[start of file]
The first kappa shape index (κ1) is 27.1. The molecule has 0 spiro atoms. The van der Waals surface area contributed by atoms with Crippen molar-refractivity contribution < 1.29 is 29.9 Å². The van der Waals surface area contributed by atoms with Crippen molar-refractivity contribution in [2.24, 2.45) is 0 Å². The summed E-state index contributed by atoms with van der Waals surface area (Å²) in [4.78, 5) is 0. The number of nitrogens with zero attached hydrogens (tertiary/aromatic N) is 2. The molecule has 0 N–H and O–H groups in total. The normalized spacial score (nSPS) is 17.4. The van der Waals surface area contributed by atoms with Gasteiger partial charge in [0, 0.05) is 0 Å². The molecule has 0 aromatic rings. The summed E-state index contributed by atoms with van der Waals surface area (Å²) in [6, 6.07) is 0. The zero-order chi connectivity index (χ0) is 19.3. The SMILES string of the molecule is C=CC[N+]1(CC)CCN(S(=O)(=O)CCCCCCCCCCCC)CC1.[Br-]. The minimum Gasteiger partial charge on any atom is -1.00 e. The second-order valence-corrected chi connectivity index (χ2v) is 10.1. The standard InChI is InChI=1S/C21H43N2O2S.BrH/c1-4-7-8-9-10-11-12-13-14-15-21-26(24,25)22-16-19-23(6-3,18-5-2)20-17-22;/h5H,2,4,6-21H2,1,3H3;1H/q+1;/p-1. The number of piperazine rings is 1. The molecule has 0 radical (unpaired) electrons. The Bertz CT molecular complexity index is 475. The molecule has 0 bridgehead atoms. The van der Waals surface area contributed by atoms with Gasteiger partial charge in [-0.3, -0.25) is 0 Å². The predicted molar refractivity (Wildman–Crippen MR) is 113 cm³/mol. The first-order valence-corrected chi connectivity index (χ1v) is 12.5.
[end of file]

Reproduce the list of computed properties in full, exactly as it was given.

The first kappa shape index (κ1) is 27.1. The molecule has 0 spiro atoms. The van der Waals surface area contributed by atoms with Crippen molar-refractivity contribution < 1.29 is 29.9 Å². The van der Waals surface area contributed by atoms with Crippen molar-refractivity contribution in [2.24, 2.45) is 0 Å². The summed E-state index contributed by atoms with van der Waals surface area (Å²) in [4.78, 5) is 0. The number of nitrogens with zero attached hydrogens (tertiary/aromatic N) is 2. The molecule has 0 N–H and O–H groups in total. The normalized spacial score (nSPS) is 17.4. The van der Waals surface area contributed by atoms with Gasteiger partial charge in [0, 0.05) is 0 Å². The molecule has 0 aromatic rings. The summed E-state index contributed by atoms with van der Waals surface area (Å²) in [6, 6.07) is 0. The zero-order chi connectivity index (χ0) is 19.3. The SMILES string of the molecule is C=CC[N+]1(CC)CCN(S(=O)(=O)CCCCCCCCCCCC)CC1.[Br-]. The minimum Gasteiger partial charge on any atom is -1.00 e. The second-order valence-corrected chi connectivity index (χ2v) is 10.1. The standard InChI is InChI=1S/C21H43N2O2S.BrH/c1-4-7-8-9-10-11-12-13-14-15-21-26(24,25)22-16-19-23(6-3,18-5-2)20-17-22;/h5H,2,4,6-21H2,1,3H3;1H/q+1;/p-1. The number of piperazine rings is 1. The molecule has 0 radical (unpaired) electrons. The Bertz CT molecular complexity index is 475. The molecule has 0 bridgehead atoms. The van der Waals surface area contributed by atoms with Gasteiger partial charge in [-0.3, -0.25) is 0 Å². The predicted molar refractivity (Wildman–Crippen MR) is 113 cm³/mol. The first-order valence-corrected chi connectivity index (χ1v) is 12.5.